If you guessed horizontal, ding ding ding, you’re right! Horizontal push exercises only required 90 degrees of shoulder flexion. So, you’re golden! They are going to be the best option for people who have shoulder pain or discomfort, especially in the overhead range. Start there. They should be able to do all of those exercises to some extent, unless of course they’re limited in another direction of ROM and that would take me on another tangent. 

    What would happen if I were to program an overhead military press for a client who only has 150 degrees of shoulder flexion in one or both shoulders? They’d likely be unable to or they'd have discomfort or pain and would exhibit compensatory patterns like excessive lumbar extension aka arching the lower back (as seen in the photo below).

    Shoulder flexion ROM

    Choose exercises that are most comfortable for you

    This is where you have to back, back, back it up. Work within your abilities. Start by working through a variety of horizontal push exercises. There’s lots of options! Try out different sets, reps, tempos, isometrics, eccentrics, and equipment variations to progressively overload over time.

    In addition, you should be doing some mobility work to improve your shoulder flexion ROM. Below are some of my favorite shoulder flexion mobility exercises:

  • Foam roll wall slides
  • Kneeling bench t-spine extension
  • Foam roll child’s pose
  • Foam roll alt. shoulder flexion
  • Band standing 1-arm lat stretch
  • Once you’ve spent some time stretching the lats and mobilizing the shoulders & thoracic spine, re-test! See if your shoulder flexion ROM is any better! As long as it’s one of the causes 1-5 that we discussed earlier, I’m confident it will have improved.

    So is it time to introduce the vertical push exercises now? Not quite. Slow your horses.

    Let’s say you have increased shoulder flexion ROM now, but it’s still not 180 degrees. Well, it may be a good time to work your way up: baby steps.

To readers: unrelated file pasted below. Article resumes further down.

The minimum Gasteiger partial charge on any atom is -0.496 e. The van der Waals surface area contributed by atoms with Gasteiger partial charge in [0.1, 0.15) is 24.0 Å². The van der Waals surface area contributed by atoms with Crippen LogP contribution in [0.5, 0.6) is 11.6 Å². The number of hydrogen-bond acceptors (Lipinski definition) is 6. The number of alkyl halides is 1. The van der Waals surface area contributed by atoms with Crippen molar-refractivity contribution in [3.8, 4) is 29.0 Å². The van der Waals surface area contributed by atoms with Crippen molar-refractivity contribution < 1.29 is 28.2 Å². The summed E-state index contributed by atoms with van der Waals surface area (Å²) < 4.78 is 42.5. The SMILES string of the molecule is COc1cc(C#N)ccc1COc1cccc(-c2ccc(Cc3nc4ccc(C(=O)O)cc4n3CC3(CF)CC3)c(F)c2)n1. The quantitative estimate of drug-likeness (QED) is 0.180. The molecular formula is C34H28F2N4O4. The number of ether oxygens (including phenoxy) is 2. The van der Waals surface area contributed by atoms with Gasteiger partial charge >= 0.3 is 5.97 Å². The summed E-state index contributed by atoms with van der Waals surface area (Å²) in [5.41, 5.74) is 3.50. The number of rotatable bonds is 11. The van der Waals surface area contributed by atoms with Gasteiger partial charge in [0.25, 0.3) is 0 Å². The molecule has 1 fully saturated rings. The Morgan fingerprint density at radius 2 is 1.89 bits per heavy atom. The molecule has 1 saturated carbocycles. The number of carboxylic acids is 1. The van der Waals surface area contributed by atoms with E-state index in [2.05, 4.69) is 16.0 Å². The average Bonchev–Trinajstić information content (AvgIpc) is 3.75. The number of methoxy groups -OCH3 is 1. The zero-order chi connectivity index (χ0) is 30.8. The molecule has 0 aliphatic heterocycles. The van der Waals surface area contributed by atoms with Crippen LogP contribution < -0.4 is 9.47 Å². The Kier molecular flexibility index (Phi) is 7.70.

I like to call them the “In between” exercises: exercises that are in between horizontal and vertical. Here are some examples:

  • Incline DB press
  • Landmine press
  • As you can see, they require somewhere around ~120 degrees or more of shoulder flexion. They’re a good way to progress toward the full overhead vertical push exercises. You can progress the amount of shoulder flexion range you strengthen within over time for both of these exercises. For example, with the incline dumbbell chest press, consider beginning with a 30-degree bench incline, then progress to 40, then 50, then 60, then 70, etc.

    horizontal vertical push

    Let’s say you start incorporating these into your training program, while still continuing to do your stretch and mobility work to get closer to that 180 degrees. Your goal should be between 170-180 degrees of shoulder flexion - which is functional. Once you get there, you should be ready to move onto the vertical push exercises…finally!

    Remember your normal exercise progressions. Start with some light load, high rep band work. Once that’s feeling okay, progress to DB’s or BB’s at high reps with a light load. Then, once you’re confident with that, start to push for strength gains and switch to heavier load and lower reps. Eventually you can progress even more by adding a pause, accentuating the eccentric, or using even more ROM.

    If at any time you notice some discomfort, take a step back, regress for a little bit, and then try to progress again when you feel comfortable.

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    modify your workouts around your abilities

    Wrap up

    To wrap up, keep in mind this is a very generalized approach. I’m not taking into account other confounding variables, other injuries you may have, etc.  

    I hope that what you take away from this is knowing the difference between horizontal vs vertical push exercises, howing how to assess your ROM, knowing how to improve shoulder flexion ROM, and discovery of a natural way to progress back into overhead press movements progressively.

    Of course, there are going to be unique scenarios. If that’s the case, you may want to consult your physician or get an assessment by a physical therapist for further diagnosis and treatment ideas specific to your needs.

    In general, this is how I approach exercise programming for a client who struggles with overhead presses due to shoulder discomfort and limited ROM. I hope you found this helpful! 

    beautiful to the core
    horizontal vertical push